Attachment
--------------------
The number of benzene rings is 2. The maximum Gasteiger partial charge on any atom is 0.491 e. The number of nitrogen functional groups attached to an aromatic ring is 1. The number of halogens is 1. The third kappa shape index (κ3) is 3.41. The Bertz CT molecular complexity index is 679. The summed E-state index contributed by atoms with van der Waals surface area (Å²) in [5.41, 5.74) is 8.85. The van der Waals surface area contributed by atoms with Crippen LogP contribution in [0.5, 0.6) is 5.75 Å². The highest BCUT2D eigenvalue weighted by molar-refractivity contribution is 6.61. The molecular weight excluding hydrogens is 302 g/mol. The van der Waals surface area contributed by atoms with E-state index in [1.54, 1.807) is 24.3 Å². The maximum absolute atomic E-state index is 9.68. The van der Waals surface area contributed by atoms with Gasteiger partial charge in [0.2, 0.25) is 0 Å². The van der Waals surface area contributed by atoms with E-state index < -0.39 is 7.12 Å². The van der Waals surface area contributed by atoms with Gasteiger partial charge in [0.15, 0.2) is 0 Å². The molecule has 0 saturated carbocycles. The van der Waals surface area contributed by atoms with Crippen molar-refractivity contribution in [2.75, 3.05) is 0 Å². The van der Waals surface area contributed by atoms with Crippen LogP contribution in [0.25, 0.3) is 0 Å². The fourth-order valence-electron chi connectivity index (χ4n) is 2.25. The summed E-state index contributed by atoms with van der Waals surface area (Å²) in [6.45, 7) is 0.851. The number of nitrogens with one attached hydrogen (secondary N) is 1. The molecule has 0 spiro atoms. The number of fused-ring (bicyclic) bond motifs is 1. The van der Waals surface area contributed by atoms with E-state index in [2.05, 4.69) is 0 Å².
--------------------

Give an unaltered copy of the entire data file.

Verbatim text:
The number of benzene rings is 2. The maximum Gasteiger partial charge on any atom is 0.491 e. The number of nitrogen functional groups attached to an aromatic ring is 1. The number of halogens is 1. The third kappa shape index (κ3) is 3.41. The Bertz CT molecular complexity index is 679. The summed E-state index contributed by atoms with van der Waals surface area (Å²) in [5.41, 5.74) is 8.85. The van der Waals surface area contributed by atoms with Crippen LogP contribution in [0.5, 0.6) is 5.75 Å². The highest BCUT2D eigenvalue weighted by molar-refractivity contribution is 6.61. The molecular weight excluding hydrogens is 302 g/mol. The van der Waals surface area contributed by atoms with E-state index in [1.54, 1.807) is 24.3 Å². The maximum absolute atomic E-state index is 9.68. The van der Waals surface area contributed by atoms with Gasteiger partial charge in [0.2, 0.25) is 0 Å². The van der Waals surface area contributed by atoms with E-state index < -0.39 is 7.12 Å². The van der Waals surface area contributed by atoms with Gasteiger partial charge in [0.15, 0.2) is 0 Å². The molecule has 0 saturated carbocycles. The van der Waals surface area contributed by atoms with Crippen molar-refractivity contribution in [2.75, 3.05) is 0 Å². The van der Waals surface area contributed by atoms with Crippen LogP contribution in [0.25, 0.3) is 0 Å². The fourth-order valence-electron chi connectivity index (χ4n) is 2.25. The summed E-state index contributed by atoms with van der Waals surface area (Å²) in [6.45, 7) is 0.851. The number of nitrogens with one attached hydrogen (secondary N) is 1. The molecule has 0 spiro atoms. The number of fused-ring (bicyclic) bond motifs is 1. The van der Waals surface area contributed by atoms with E-state index in [2.05, 4.69) is 0 Å².